Fourth Circuit Strongly Suggests Including Temporal Limitations on Search Warrants for Social Media Account Information

Earlier this year, the Fourth Circuit decided United States v. Zelaya-Veliz, 94 F.4th 321 (4th Cir. 2024). Phil summarized it here when it came out, but we thought it merited its own post because of its extended discussion of how the Fourth Amendment applies to search warrants for social media account information. The court’s discussion of the need for temporal limitations in such warrants is especially noteworthy, as is the court’s analysis of the scope of the information seized pursuant to the warrants approved by the court. We’ll start with a recap of the case, and then end with some thoughts for law enforcement and prosecutors, and for defenders.

The investigation. The defendants in this case were associated with MS-13, an international criminal gang. A 13-year-old girl, who the opinion calls Victim-2, was staying at a youth shelter and decided to leave the shelter. Another girl suggested that they seek refuge with her contacts in MS-13. Various MS-13 members initiated Victim-2 into the gang by beating her with a metal baseball bat. She was then moved between gang members for the ensuing six weeks, during which time she was plied with drugs and alcohol, threatened with death, and repeatedly sold for sex.

Victim-2 escaped and met with local law enforcement. She identified and was able to help locate another minor being trafficked by the men. Eventually, the matter was turned over to the FBI. Relying on information from local law enforcement’s investigation, the lead agent discovered that the suspects were likely communicating via Facebook in connection with their sex trafficking activities. Agents ultimately obtained four search warrants for Facebook accounts associated with various suspects, each building on the information obtained from the previous warrant.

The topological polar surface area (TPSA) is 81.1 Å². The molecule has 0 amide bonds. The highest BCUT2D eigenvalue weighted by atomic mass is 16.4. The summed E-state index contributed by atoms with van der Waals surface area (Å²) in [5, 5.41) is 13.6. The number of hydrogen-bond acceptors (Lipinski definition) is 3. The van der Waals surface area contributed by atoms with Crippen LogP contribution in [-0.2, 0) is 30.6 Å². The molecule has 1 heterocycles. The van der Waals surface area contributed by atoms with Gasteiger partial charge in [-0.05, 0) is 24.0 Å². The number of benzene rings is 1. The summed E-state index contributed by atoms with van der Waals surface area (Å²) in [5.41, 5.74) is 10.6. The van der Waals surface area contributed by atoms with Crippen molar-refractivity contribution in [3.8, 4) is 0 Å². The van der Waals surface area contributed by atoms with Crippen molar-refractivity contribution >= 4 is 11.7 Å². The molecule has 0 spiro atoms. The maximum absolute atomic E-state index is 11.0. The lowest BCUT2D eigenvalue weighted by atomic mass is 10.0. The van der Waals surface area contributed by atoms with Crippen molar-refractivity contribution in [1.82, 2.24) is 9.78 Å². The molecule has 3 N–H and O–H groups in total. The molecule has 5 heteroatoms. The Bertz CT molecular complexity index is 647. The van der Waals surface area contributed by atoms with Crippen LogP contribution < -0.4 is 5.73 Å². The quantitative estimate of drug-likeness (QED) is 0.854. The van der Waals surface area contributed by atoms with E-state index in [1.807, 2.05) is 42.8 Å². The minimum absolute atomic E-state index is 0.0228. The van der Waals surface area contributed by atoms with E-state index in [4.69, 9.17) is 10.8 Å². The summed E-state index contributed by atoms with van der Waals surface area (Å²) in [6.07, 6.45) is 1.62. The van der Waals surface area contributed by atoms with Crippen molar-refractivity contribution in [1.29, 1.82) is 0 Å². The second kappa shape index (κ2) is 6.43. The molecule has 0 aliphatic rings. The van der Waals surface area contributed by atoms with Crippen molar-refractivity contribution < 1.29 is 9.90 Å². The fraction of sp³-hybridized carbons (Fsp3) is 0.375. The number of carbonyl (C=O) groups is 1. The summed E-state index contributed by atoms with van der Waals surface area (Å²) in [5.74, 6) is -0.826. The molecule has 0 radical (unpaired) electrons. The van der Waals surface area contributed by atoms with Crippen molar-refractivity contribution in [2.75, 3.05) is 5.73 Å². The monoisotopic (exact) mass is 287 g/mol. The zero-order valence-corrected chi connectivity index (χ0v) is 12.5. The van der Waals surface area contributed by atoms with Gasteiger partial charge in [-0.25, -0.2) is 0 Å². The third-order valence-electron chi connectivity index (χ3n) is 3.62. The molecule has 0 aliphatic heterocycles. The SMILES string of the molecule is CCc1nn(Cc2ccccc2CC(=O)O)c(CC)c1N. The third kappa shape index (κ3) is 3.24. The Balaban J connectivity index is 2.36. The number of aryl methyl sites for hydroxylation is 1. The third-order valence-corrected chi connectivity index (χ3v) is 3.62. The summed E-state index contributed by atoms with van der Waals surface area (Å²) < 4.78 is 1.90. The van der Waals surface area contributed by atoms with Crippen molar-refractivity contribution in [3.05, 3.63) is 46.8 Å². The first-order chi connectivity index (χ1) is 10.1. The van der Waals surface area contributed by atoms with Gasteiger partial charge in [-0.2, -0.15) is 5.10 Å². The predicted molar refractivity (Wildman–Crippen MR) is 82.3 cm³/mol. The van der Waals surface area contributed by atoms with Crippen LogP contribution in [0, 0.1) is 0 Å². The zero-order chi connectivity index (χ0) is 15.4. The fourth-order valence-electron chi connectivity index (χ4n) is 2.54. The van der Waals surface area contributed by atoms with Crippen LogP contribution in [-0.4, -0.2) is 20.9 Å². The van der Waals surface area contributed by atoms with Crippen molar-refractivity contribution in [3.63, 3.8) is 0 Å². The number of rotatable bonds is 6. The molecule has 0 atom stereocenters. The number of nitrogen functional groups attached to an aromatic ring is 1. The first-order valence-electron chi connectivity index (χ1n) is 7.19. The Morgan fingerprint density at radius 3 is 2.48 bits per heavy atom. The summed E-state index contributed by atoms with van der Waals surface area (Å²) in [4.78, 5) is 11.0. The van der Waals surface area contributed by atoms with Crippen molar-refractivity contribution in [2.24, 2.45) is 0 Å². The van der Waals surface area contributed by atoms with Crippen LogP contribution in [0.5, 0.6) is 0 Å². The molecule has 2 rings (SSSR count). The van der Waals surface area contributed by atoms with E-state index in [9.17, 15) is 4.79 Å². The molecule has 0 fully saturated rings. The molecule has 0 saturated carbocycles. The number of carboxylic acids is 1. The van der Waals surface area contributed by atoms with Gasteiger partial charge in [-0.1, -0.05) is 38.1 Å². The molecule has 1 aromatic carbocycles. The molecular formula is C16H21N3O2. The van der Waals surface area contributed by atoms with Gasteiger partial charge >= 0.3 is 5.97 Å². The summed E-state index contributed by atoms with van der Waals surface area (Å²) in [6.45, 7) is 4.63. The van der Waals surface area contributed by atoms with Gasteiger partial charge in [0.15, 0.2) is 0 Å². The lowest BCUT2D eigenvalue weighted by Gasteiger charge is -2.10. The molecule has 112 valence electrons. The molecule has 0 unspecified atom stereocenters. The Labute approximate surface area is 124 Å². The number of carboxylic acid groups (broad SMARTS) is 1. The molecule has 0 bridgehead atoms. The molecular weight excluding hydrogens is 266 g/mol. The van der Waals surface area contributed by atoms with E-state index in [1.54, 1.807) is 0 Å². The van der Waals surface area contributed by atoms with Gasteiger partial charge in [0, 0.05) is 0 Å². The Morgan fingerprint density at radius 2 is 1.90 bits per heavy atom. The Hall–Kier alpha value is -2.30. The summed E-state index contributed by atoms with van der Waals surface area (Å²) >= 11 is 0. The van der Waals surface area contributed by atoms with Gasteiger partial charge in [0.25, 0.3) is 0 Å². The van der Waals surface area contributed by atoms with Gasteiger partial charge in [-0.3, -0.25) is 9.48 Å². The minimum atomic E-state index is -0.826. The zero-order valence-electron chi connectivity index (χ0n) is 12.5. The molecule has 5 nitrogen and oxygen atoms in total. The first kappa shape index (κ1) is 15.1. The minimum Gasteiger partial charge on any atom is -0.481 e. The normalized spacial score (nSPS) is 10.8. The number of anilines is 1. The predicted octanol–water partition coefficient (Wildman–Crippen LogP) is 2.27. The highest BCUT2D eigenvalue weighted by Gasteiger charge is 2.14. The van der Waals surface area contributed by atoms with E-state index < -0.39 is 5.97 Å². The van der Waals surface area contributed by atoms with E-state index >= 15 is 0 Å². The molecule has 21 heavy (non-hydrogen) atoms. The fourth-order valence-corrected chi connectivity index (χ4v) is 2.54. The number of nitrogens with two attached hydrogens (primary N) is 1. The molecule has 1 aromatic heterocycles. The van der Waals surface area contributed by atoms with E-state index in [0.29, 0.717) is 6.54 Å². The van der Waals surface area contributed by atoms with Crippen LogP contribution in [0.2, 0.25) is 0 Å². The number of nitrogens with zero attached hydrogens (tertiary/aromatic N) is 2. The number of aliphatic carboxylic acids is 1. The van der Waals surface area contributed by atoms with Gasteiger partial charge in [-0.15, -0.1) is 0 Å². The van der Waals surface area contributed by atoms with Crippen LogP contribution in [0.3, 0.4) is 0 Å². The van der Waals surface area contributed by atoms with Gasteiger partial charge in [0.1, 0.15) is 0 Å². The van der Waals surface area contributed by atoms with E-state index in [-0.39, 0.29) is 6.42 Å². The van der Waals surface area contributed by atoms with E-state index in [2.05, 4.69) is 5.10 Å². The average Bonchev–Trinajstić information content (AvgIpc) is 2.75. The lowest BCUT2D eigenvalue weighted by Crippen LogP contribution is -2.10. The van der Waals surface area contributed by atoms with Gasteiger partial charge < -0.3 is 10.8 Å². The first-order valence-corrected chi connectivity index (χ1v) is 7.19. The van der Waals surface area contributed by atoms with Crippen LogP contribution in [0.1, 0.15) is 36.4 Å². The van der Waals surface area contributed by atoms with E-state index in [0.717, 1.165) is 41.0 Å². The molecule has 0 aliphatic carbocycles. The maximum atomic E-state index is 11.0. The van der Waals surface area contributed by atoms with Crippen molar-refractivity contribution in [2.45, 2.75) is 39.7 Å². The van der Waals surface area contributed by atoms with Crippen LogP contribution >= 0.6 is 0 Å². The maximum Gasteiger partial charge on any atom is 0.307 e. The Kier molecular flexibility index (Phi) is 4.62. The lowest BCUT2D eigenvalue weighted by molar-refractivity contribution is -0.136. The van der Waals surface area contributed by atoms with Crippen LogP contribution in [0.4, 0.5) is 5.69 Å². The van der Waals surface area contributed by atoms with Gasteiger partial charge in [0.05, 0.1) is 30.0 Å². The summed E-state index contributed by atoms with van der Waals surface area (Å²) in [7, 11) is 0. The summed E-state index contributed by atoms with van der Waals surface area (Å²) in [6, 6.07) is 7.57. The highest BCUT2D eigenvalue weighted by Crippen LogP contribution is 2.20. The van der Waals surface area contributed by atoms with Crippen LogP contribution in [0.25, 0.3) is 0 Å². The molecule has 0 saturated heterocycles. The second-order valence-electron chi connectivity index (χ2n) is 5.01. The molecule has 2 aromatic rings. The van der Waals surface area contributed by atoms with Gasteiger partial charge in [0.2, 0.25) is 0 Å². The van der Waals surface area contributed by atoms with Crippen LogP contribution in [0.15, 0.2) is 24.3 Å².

The first warrant sought information associated with four accounts connected to one of the suspects and a fifth account of another man, neither of whom were parties to this case. The warrants sought eight categories of information related to the accounts for the entire time the accounts had been in existence, including all direct messages sent or received. While the warrants permitted the government to search all of the information provided by Facebook, they limited the information that could be seized to evidence of four specific federal crimes, all related to sex trafficking. The affidavits in support of these warrants explained the information learned during the course of the investigation, including that both targets had communicated with minors on Facebook about prostitution and that one of the men had sexual contact with one of the minors. It also stated that MS-13 members were known to communicate via Facebook and that its members often utilized sex trafficking as a means of generating money.

The second Facebook warrant requested similar information on eight different accounts, five of which belonged to one defendant and three other accounts pertaining to other co-conspirators. The one defendant was identified by a Victim-2 as a person who facilitated her trafficking and prostitution. A credit card in the defendant’s name was connected to the cell phone possessed by the child when she was found by law enforcement as well. Like the first warrant, the seizures of information authorized by the warrant were limited to evidence of four specific sex trafficking related crimes but were not limited by any specific time frame.